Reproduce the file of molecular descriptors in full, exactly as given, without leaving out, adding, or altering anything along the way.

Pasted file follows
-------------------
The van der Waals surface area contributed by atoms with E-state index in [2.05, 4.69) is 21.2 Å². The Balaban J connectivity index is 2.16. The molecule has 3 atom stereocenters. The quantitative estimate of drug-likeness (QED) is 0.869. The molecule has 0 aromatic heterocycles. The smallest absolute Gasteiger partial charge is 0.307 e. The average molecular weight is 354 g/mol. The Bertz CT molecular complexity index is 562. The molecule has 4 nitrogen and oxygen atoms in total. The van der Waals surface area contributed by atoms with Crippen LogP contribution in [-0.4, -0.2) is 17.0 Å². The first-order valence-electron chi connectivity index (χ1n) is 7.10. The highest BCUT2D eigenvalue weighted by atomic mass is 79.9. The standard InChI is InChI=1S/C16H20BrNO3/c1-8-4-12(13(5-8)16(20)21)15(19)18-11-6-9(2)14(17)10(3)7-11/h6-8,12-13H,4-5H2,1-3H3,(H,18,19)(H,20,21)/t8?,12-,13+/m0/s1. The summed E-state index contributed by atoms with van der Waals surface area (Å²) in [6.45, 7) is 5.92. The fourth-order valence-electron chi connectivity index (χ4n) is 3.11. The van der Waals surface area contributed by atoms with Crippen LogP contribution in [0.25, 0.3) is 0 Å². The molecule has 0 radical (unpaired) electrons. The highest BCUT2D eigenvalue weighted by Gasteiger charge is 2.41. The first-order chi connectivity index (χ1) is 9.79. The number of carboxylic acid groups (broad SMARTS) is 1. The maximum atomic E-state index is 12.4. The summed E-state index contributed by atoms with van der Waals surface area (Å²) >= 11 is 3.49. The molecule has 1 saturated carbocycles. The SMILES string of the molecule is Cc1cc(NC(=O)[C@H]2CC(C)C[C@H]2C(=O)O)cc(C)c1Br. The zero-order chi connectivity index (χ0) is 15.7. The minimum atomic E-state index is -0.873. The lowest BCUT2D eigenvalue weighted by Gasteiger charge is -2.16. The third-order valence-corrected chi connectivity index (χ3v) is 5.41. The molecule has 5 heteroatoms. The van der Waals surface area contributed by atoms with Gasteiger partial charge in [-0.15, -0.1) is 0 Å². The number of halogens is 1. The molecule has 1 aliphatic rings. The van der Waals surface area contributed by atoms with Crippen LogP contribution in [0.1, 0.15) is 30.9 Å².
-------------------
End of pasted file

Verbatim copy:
The van der Waals surface area contributed by atoms with E-state index in [2.05, 4.69) is 21.2 Å². The Balaban J connectivity index is 2.16. The molecule has 3 atom stereocenters. The quantitative estimate of drug-likeness (QED) is 0.869. The molecule has 0 aromatic heterocycles. The smallest absolute Gasteiger partial charge is 0.307 e. The average molecular weight is 354 g/mol. The Bertz CT molecular complexity index is 562. The molecule has 4 nitrogen and oxygen atoms in total. The van der Waals surface area contributed by atoms with Crippen LogP contribution in [-0.4, -0.2) is 17.0 Å². The first-order valence-electron chi connectivity index (χ1n) is 7.10. The highest BCUT2D eigenvalue weighted by atomic mass is 79.9. The standard InChI is InChI=1S/C16H20BrNO3/c1-8-4-12(13(5-8)16(20)21)15(19)18-11-6-9(2)14(17)10(3)7-11/h6-8,12-13H,4-5H2,1-3H3,(H,18,19)(H,20,21)/t8?,12-,13+/m0/s1. The summed E-state index contributed by atoms with van der Waals surface area (Å²) in [6.45, 7) is 5.92. The fourth-order valence-electron chi connectivity index (χ4n) is 3.11. The van der Waals surface area contributed by atoms with Crippen LogP contribution in [0.25, 0.3) is 0 Å². The molecule has 0 radical (unpaired) electrons. The highest BCUT2D eigenvalue weighted by Gasteiger charge is 2.41. The first-order chi connectivity index (χ1) is 9.79. The number of carboxylic acid groups (broad SMARTS) is 1. The maximum atomic E-state index is 12.4. The summed E-state index contributed by atoms with van der Waals surface area (Å²) >= 11 is 3.49. The molecule has 1 saturated carbocycles. The SMILES string of the molecule is Cc1cc(NC(=O)[C@H]2CC(C)C[C@H]2C(=O)O)cc(C)c1Br. The zero-order chi connectivity index (χ0) is 15.7. The minimum atomic E-state index is -0.873. The lowest BCUT2D eigenvalue weighted by Gasteiger charge is -2.16. The third-order valence-corrected chi connectivity index (χ3v) is 5.41. The molecule has 5 heteroatoms. The van der Waals surface area contributed by atoms with Gasteiger partial charge in [-0.15, -0.1) is 0 Å². The number of halogens is 1. The molecule has 1 aliphatic rings. The van der Waals surface area contributed by atoms with Crippen LogP contribution in [0.1, 0.15) is 30.9 Å².